Tuesday, November 25, 2008

Fire sale prices spark shift to loan buybacks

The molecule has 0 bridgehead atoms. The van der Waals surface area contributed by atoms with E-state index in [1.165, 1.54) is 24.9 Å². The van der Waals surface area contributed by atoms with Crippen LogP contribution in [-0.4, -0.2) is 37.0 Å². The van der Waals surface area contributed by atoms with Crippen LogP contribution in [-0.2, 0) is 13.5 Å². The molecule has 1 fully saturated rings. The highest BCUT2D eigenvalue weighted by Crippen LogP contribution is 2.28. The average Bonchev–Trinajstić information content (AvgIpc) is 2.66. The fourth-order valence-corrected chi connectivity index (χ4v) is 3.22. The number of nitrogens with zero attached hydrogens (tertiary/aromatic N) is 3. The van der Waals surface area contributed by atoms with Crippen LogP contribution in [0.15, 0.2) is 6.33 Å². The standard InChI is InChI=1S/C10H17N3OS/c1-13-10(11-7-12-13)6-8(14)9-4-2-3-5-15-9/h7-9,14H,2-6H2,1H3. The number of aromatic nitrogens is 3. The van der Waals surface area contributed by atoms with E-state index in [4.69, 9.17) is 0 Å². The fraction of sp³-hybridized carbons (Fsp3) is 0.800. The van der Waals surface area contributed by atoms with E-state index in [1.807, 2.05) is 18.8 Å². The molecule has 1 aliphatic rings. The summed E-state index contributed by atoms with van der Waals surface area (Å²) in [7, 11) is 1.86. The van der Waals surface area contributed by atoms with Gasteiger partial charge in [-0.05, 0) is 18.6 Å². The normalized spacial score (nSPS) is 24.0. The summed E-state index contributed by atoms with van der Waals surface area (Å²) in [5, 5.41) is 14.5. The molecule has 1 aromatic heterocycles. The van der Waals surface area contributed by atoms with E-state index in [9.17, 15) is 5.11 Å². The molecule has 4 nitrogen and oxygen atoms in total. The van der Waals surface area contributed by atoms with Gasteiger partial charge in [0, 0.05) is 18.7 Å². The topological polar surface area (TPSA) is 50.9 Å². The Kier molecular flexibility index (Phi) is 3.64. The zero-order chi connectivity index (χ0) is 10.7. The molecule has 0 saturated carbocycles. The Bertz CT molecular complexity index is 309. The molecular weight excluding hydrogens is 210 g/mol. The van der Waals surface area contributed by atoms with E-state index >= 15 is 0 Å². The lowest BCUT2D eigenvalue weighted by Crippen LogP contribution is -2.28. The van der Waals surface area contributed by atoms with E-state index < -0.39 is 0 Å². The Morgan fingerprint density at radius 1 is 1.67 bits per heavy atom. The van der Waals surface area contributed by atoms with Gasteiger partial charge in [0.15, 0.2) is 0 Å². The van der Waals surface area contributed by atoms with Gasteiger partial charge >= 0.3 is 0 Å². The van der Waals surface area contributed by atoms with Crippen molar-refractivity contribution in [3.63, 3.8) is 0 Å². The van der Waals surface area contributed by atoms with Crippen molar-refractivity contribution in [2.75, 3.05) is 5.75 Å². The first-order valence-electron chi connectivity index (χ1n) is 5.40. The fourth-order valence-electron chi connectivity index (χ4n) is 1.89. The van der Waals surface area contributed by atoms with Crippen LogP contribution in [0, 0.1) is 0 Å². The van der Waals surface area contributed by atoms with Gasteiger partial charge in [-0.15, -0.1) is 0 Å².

By Nicole Bullock in New York Published: November 24 2008 19:37 Last updated: November 24 2008 19:37 Fire sale prices in the US leveraged loan market are finally attracting buyers – the borrowers themselves. Enticed by the lowest prices ever for leveraged loans, six companies unveiled a total of $2.4bn worth of proposals to repurchase their existing loans in November, according to Standard & Poor’s Leveraged Commentary & Data (S&P LCD), which tracks the leveraged loan market. Though buybacks are common in the equity and corporate bond markets, they are a new phenomenon for loans. And the idea remains controversial. “The recent well-spring of proposed tenders is a mixed blessing at best,” says Steven Miller, managing director at S&P LCD. A buyback can inject sorely needed cash into the loan market, where heavy selling has set the asset class on track to report its first annual loss ever. In the boom years, leveraged loans were driven by the interest of hedge funds and other leveraged buyers. Now that these players are selling assets to raise cash and to meet margin calls and redemptions, loans are among the hardest-hit asset classes. Average prices recently hit a new low of 67 cents on the dollar. Against that backdrop, any buyer might be a good one. “Prices are so low and liquidity is so thin that investors are willing to do this because investors are looking for a way to sell into an illiquid market,” says a leveraged finance banker at a large bank. While a rare opportunity to repay debt at discount is clearly a good move for the borrowers, the situation is less clear for the lenders. To start with, the lending group must accept less than par value. Buyback proposals have typically been near current trading levels and until now, repayment at 100 cents on the dollar has been sacrosanct in the loan market. Another concern is the potential conflict of interest created if the borrower builds up a position in its own debt, creating a scenario where it could influence key lender decisions, such as enforcing a default. “No lenders want their loan to be controlled by the borrower,” says Eli Weber of Clifford Chance. These issues have led to piecemeal approval of tender requests. In the past few weeks, companies such asWynn Resorts and Allison Transmission have convinced lenders to approve sizeable buybacks, whereas lenders refused to agree a buyback from Hanesbrands, market sources say. As the weak economy begins to hurt companies’ financial performance, a buyback can provide a back door means to inject equity while cutting debt or avoiding tripping covenants in loan agreements, thus staving off a potential default. The outlook for loan buybacks remains clouded by myriad issues for lender and borrower. Whether the market will see a rash of them ultimately comes down to price. “It will be a continuing trend as long as the market is trading at these levels,” says Tom Newberry, head of leveraged finance origination at Credit Suisse. “The reality is that a bid is a bid.”

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